It was "the justification" (through the cross), and "the sanctification" (through the work of the Holy Spirit) that brought the "church" to "the glorification" (resurrection) at the "end of the age".
Thus, soteriology speaks to the entire process through which covenantal change took place during the "last days" and through which those who enter into the New Covenant today have 'accomplished salvation' meaning that the process has ended, but the results of that process remain for all who enter into benefits of what God accomplished.
I hope this helps to get the flow of our thinking moving forward. I am currently writing a book that will detail some of the points made here. It is called, The Redemptive Convergence: From the Cross to the Consummation and I hope to have it completed later this year.
I am confused by this discussion...
Not in the sense that I don't know what you are talking about, but in the mischaracterization of Reformed theology as being something whereby you can be comforted "in your sin"
If that were true, I would repudiate it too, but it isn't.
So, I suppose the problem with this discussion is that it is not accurately characterizing the position of the Reformed folks.
One cannot argue against something if it is not accurately reported.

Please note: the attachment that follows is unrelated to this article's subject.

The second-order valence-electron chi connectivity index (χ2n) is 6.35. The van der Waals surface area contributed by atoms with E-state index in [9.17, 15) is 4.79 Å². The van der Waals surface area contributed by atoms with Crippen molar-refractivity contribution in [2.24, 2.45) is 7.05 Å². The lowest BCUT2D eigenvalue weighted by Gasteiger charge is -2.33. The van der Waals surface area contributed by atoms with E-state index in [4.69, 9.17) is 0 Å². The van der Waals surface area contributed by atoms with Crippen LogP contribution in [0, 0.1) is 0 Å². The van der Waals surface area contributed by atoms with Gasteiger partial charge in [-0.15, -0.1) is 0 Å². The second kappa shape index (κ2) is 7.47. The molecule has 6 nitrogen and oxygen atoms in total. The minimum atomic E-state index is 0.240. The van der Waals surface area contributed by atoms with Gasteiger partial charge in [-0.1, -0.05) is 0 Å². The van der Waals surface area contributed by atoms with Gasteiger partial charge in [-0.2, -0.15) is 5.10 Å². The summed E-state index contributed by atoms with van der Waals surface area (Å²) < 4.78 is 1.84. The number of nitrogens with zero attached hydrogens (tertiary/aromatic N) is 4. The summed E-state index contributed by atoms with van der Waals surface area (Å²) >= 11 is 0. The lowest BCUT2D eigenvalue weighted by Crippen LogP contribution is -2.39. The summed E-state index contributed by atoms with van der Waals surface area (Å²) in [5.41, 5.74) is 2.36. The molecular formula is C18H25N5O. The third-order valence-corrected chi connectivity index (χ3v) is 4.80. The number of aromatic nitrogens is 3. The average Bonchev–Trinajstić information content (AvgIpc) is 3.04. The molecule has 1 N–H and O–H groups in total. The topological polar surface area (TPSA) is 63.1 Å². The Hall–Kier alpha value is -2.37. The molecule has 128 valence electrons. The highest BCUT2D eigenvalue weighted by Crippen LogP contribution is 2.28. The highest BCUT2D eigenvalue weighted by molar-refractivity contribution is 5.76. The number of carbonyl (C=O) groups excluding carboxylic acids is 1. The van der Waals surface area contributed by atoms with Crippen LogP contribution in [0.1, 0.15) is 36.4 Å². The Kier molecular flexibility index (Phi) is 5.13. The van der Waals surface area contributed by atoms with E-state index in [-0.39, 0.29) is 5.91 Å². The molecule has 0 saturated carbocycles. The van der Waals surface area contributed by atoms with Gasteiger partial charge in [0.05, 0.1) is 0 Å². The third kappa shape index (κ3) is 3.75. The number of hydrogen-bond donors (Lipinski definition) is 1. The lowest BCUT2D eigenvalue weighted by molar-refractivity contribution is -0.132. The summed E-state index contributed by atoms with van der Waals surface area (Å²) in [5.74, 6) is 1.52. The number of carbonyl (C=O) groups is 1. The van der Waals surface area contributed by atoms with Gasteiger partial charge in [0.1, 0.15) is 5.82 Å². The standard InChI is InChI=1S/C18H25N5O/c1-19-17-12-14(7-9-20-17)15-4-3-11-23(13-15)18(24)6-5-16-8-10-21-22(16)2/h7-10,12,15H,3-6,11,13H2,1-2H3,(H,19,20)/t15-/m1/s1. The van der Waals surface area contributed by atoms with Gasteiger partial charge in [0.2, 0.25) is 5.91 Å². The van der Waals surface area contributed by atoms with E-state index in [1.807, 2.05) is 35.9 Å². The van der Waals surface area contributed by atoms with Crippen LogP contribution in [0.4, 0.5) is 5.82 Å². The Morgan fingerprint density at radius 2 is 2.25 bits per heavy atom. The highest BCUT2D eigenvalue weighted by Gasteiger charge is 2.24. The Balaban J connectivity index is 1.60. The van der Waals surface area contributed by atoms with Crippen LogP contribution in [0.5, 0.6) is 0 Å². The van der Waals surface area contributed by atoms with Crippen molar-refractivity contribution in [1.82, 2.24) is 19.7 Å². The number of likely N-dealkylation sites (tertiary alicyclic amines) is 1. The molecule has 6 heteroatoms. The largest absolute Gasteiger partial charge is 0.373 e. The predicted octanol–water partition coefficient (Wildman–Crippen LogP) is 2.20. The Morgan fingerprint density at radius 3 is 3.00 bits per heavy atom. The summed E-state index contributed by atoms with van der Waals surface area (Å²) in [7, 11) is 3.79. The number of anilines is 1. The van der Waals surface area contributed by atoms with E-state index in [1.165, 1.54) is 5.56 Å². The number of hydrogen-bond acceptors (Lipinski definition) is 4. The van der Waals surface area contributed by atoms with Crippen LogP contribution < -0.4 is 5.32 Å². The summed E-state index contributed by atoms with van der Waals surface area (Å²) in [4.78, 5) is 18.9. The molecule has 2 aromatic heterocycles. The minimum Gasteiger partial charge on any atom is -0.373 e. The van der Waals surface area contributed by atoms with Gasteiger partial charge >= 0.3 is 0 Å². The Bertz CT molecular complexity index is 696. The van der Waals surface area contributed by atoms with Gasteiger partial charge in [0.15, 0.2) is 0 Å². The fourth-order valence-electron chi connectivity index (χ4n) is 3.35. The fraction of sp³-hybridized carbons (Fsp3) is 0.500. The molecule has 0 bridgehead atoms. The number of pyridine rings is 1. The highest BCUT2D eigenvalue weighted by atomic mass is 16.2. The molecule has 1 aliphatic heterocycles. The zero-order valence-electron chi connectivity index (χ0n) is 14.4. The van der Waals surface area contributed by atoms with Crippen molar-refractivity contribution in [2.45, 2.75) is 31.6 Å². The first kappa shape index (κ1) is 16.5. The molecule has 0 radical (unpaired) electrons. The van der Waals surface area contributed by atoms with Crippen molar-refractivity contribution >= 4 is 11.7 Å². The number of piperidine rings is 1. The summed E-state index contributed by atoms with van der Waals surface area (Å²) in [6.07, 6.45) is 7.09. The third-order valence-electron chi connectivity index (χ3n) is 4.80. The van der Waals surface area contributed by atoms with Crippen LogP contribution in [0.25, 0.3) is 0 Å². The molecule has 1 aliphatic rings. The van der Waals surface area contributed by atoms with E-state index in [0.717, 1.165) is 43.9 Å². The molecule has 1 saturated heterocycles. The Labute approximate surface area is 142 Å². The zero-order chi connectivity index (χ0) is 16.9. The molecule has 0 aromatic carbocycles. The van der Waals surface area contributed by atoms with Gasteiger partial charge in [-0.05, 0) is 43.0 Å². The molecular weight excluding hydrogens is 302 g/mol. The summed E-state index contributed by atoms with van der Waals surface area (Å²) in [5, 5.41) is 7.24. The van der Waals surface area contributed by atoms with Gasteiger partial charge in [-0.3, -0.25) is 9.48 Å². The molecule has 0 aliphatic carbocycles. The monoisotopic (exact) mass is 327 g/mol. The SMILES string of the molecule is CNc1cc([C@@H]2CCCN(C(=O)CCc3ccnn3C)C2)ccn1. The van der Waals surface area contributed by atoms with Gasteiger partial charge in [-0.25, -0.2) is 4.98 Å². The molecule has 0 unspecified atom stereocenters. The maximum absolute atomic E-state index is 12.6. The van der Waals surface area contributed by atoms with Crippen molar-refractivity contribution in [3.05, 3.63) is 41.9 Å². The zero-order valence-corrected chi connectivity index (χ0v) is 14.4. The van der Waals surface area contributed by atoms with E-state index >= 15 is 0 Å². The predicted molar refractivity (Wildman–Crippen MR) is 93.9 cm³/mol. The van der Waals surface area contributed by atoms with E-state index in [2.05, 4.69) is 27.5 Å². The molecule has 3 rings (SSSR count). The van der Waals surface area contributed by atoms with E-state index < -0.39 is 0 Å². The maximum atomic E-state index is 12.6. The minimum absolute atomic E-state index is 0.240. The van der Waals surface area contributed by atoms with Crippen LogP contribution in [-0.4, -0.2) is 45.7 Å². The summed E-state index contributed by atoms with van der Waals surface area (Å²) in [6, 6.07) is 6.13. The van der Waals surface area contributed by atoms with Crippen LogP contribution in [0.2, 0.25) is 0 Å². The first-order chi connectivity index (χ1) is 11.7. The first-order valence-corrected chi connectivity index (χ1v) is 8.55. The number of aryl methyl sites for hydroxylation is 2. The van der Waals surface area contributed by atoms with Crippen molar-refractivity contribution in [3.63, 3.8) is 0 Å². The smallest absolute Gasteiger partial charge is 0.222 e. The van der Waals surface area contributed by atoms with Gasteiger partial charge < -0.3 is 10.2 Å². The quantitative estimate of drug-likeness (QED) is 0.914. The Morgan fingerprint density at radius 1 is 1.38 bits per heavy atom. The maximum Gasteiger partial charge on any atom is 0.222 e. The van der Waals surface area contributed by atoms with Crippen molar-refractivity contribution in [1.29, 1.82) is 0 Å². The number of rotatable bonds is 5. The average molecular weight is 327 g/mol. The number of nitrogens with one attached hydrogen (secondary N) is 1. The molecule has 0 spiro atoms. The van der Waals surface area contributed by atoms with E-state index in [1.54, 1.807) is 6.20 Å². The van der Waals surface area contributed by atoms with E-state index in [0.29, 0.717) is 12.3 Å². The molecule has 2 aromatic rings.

While I do not adhere to Reformed theology anymore, nor do I think it's exegetically defensible to anyone outside of the "elect" of Israel; I also agree with you in that Paul was erecting a straw-man caricature in order to tear that down. He seems to have a strong hatred towards this "we" that is okay "in sin."
I was referring to Cory's post in which it was said:
"Because if you believe that sin is internally inherent within your very flesh and you are just told to keep repenting when you "mess up", then eventually you cease the struggle due to discouragement and you either fall away from God completely or find another church such as a Reformed church that "comforts" you IN your sin. "
I know of nothing in reformed theology that "comforts" you in sin. So I see that as a mischaracterization of the reformed view. And, how can I argue against a false statement? That's not productive and only leads down a rabbit hole.
I am sorry. I misread his post. I think I was confused because he was responding to you and I saw your name in his post and thought it was you.
Now I wonder what Paul would say to my charge?
No problem Doug.
I may be wrong here, but I understand reformed theology to say one is saved by election and it doesnt matter what you do or dont do, its all up to God and you cant change it, add to it or take away from it.
IF that is what Reformed theology teaches, then one could conclude that it doesnt matter how much I sin or dont sin, its by election and election alone, so no need to worry about my sinning (whether its a little or a lot). Given that conclusion, one may easily be comforted *in* their sin.